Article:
Earl Grey & Honey Lemon Macarons

Along with the rest of the world, I'm having a macaron craze right now. I can't get enough of it! So, I'm currently experimenting with flavors, traditional and new, in macarons. This week's flavors are earl grey tea and honey lemon. Earl grey is probably one of the staple macaron flavors and you can find it in almost every macaron shop. On the other hand, I've never seen a honey lemon macaron before so I'm more excited in making this than  the earl grey one.

For the macaron shells, I used Pierre Herme's recipe and just colored them differently for each flavor. I added brown and red food coloring powder to the earl grey one, and yellow to the honey lemon one. For the earl grey ones, I also sprinkled some earl grey tea on the macaron shells before baking so that people could kind of guess what the flavor was. As for the honey lemon ones, I tried to be creative and added shreds of lemon peels on the shells before baking and it turned out to be a bad idea. I didn't think the small amount of moisture in the lemon peel could cause the shell to kind of bubbled up during baking.
(look at the bad ones at the back, I tried to hide them)

Luckily, I only added shredded lemon peels on my first batch. Anw, now for the fillings. I used Pierre Herme's recipe for earl grey chocolate ganache, but instead of milk chocolate, I used Valrhorna dark chocolate (61%). Actually, the floral note of the dark chocolate complemented the earl grey fragrance quite well. For the honey lemon filling, I made a batch of honey lemon curd and use a little bit of it to make honey lemon buttercream. I added more honey to the buttercream because I thought the honey flavor was not very pronounced in the curd. At the end, the buttercream had a distinctive honey flavor and it was not as sweet as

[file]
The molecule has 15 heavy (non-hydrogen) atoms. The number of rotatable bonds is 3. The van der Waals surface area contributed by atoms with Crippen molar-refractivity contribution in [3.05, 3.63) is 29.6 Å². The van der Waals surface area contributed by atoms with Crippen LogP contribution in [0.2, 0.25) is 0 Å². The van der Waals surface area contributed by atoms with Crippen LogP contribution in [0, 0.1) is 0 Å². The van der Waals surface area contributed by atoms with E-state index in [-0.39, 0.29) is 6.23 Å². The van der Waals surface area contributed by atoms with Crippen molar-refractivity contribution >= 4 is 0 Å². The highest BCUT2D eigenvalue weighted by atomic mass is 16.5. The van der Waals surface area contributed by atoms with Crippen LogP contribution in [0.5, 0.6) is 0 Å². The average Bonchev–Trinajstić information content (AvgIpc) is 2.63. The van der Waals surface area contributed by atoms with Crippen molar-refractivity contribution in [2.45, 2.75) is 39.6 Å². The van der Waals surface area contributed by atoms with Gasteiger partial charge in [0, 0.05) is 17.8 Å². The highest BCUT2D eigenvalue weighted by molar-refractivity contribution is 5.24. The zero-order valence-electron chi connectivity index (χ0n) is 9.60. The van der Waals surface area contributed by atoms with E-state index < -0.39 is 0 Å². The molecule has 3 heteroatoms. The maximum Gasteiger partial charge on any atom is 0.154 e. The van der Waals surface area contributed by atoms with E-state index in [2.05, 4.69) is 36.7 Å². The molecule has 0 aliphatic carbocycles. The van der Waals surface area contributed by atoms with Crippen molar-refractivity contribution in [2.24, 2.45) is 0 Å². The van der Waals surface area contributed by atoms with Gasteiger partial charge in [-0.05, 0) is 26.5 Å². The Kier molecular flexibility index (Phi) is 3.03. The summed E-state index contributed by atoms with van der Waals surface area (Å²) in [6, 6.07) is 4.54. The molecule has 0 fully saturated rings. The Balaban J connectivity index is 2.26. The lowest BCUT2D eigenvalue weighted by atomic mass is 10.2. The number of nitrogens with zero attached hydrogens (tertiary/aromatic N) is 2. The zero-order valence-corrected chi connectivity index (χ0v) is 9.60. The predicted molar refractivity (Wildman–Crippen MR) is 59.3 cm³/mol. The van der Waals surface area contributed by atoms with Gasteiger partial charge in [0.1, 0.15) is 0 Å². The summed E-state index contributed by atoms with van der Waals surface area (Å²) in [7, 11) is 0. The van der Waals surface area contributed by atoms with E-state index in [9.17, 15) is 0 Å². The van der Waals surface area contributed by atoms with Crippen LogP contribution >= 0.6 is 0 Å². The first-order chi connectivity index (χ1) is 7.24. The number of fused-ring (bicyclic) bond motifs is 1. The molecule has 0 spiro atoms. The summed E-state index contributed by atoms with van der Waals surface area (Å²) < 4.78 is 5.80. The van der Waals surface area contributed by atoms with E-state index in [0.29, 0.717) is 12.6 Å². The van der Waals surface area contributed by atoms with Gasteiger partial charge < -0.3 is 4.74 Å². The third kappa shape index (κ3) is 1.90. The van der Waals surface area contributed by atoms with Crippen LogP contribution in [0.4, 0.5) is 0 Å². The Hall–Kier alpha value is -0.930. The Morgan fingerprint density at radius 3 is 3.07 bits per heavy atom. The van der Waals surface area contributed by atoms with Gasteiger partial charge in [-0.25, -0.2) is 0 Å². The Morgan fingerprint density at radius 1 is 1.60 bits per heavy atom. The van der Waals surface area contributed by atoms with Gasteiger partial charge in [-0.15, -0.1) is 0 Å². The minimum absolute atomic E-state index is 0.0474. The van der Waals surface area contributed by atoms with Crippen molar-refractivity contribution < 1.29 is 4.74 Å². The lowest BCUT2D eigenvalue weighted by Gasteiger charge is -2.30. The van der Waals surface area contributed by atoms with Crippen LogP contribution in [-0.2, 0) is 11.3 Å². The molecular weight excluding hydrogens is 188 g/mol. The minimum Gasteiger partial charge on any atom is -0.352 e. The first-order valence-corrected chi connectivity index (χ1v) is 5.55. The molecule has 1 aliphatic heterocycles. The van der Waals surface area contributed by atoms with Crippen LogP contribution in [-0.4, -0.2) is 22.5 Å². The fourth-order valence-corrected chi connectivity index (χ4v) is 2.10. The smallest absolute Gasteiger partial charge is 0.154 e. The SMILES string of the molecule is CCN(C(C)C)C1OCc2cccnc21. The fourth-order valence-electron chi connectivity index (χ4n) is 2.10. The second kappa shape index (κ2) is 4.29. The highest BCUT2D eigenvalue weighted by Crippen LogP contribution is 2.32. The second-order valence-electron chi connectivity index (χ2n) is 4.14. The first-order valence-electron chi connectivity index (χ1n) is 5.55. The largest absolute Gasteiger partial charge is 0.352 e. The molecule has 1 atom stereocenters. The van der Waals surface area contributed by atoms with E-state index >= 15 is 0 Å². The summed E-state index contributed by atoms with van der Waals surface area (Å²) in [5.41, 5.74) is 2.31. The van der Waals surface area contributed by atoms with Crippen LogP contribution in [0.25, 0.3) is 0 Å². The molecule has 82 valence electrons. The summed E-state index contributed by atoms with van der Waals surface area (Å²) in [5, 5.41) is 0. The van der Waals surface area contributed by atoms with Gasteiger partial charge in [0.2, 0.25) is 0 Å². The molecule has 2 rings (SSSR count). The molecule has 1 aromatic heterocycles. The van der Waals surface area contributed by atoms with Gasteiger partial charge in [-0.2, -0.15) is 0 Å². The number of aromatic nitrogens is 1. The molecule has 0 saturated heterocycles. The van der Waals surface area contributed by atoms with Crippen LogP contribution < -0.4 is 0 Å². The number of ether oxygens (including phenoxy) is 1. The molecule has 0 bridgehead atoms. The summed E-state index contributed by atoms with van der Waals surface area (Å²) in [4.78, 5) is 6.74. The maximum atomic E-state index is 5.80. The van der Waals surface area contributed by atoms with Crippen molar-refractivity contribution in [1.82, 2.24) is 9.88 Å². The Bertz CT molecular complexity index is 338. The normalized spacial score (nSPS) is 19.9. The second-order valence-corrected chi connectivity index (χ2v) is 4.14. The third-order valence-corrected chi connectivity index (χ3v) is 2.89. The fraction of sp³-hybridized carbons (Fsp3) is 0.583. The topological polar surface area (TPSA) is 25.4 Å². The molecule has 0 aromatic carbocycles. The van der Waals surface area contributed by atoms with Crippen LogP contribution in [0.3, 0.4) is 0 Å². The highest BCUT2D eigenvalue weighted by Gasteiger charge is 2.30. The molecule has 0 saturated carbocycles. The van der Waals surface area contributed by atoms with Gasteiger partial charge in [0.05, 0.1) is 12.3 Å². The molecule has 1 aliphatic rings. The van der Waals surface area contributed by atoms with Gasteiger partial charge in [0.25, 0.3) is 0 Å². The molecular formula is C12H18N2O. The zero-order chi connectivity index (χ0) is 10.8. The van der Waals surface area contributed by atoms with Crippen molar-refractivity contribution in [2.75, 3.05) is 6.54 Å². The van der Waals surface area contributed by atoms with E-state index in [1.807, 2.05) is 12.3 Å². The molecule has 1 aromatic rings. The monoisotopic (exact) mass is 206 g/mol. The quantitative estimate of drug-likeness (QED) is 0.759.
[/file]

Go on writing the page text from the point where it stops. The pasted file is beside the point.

I though it was going to be, so everything turned out well.

Here they are, earl grey and honey lemon macarons :)

I like the earl grey ones better since I'm a big fan of chocolate, but the honey lemon ones are delicious too. I think I mentioned in my previous posts that I don't like citrus or sour taste in my sweets and the honey lemon macarons surprise me. I quite like it despite its sort of intense sourness. If you want to make these macarons, just follow the recipe in my last post for the shell. As for the filling, find the recipes below :)

Earl Grey Dark Chocolate Ganache

190 g heavy whipping cream
5 tea bags earl grey black tea (I used Stash Premium Earl Grey Black Tea)
200 g dark chocolate (I used Varlhorna)
70 g unsalted butter

1. Steep the tea bags in simmering heavy whipping cream fro 30 minutes to get maximum flavor. If the cream comes to a boil, turn of the heat.
2. After 30 minutes of steeping, remove tea bags and squeeze of the cream out of them. Add enough heavy whipping cream to make sure it's 190 g. Boil the cream for 1 minute.
3. Pour the hot cream over finely chopped chocolate and let stand for 2 minutes.
4. Stir the chocolate mixture and add the butter. Stir the mixture until smooth.
5. Refrigerate the ganache until use.

Honey Lemon Buttercream

Honey Lemon Curd (adapted from here)
5 large egg yolks
1 large egg
2/3 cup fresh lemon juice
1 teaspoon finely grated lemon zest, plus more for garnishing
1/4 cup plus 2 tablespoons honey
4 tablespoons unsalted butter, cut into 8 pieces

1. In a medium heatproof bowl, whisk the egg yolks with the whole egg, the lemon juice, 1 teaspoon of the lemon zest and the honey.
2. In a medium saucepan, bring 1 inch of water to a boil. Set the bowl with the lemon mixture over the boiling water, reduce the heat to moderate and cook the mixture, whisking constantly, until thickened, about 7 minutes.
3. Remove the bowl from the heat and whisk in the butter.
4. Pass the curd through a fine-mesh strainer into a medium bowl.
5. Ladle the strained curd into a container. Press a piece of plastic wrap directly on the surface of the lemon curd to prevent a skin from forming; refrigerate until chilled, at least 3 hours.
*You'll have plenty of honey lemon curd leftover after making the buttercream.

Honey Lemon Buttercream
1/2 cup unsalted butter, softened
2 tablespoons honey
1/2 cup honey lemon curd
about 1/4 cup or less of almond powder

1. Beat softened butter until light and fluffy.
2. Add honey and honey lemon curd into the butter and mix thoroughly. The mixture will look curdled.
3. Add almond powder by the teaspoonful until the mixture does not look curdled anymore.
4. Store in refrigerator until use and let sit at room temperature for 20 minutes before filling.

Saturday, April 3, 2010

For the love of macarons..